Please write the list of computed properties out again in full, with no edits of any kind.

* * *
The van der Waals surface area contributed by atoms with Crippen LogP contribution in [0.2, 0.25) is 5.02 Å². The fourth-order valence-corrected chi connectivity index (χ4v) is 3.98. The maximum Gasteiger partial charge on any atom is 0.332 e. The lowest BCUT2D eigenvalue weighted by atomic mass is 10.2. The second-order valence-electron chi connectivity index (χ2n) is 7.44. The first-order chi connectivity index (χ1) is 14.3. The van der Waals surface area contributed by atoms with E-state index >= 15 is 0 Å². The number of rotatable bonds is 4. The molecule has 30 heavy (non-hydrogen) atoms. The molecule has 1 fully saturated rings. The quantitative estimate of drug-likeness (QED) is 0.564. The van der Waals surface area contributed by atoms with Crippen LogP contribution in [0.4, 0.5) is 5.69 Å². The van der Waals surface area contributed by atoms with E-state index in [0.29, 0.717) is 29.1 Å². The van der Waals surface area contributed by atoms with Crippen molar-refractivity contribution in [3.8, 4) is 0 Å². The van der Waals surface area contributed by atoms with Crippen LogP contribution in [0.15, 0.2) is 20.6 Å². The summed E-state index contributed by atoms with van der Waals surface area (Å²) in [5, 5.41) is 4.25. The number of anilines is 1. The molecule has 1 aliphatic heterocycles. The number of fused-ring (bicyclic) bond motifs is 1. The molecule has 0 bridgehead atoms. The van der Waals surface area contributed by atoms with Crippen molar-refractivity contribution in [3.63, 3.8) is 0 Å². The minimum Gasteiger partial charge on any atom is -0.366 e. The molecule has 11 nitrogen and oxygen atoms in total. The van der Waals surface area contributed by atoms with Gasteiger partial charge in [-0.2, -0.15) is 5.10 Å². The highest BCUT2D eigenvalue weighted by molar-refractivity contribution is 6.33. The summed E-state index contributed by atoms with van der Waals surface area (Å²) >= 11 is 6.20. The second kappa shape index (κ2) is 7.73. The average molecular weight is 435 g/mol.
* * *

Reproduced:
The van der Waals surface area contributed by atoms with Crippen LogP contribution in [0.2, 0.25) is 5.02 Å². The fourth-order valence-corrected chi connectivity index (χ4v) is 3.98. The maximum Gasteiger partial charge on any atom is 0.332 e. The lowest BCUT2D eigenvalue weighted by atomic mass is 10.2. The second-order valence-electron chi connectivity index (χ2n) is 7.44. The first-order chi connectivity index (χ1) is 14.3. The van der Waals surface area contributed by atoms with E-state index >= 15 is 0 Å². The number of rotatable bonds is 4. The molecule has 30 heavy (non-hydrogen) atoms. The molecule has 1 fully saturated rings. The quantitative estimate of drug-likeness (QED) is 0.564. The van der Waals surface area contributed by atoms with Crippen LogP contribution in [0.4, 0.5) is 5.69 Å². The van der Waals surface area contributed by atoms with E-state index in [0.29, 0.717) is 29.1 Å². The van der Waals surface area contributed by atoms with Crippen molar-refractivity contribution in [3.8, 4) is 0 Å². The van der Waals surface area contributed by atoms with Crippen LogP contribution in [0.15, 0.2) is 20.6 Å². The summed E-state index contributed by atoms with van der Waals surface area (Å²) in [5, 5.41) is 4.25. The number of anilines is 1. The molecule has 1 aliphatic heterocycles. The number of fused-ring (bicyclic) bond motifs is 1. The molecule has 0 bridgehead atoms. The van der Waals surface area contributed by atoms with Crippen molar-refractivity contribution in [3.63, 3.8) is 0 Å². The minimum Gasteiger partial charge on any atom is -0.366 e. The molecule has 11 nitrogen and oxygen atoms in total. The van der Waals surface area contributed by atoms with Gasteiger partial charge in [-0.2, -0.15) is 5.10 Å². The highest BCUT2D eigenvalue weighted by molar-refractivity contribution is 6.33. The summed E-state index contributed by atoms with van der Waals surface area (Å²) >= 11 is 6.20. The second kappa shape index (κ2) is 7.73. The average molecular weight is 435 g/mol.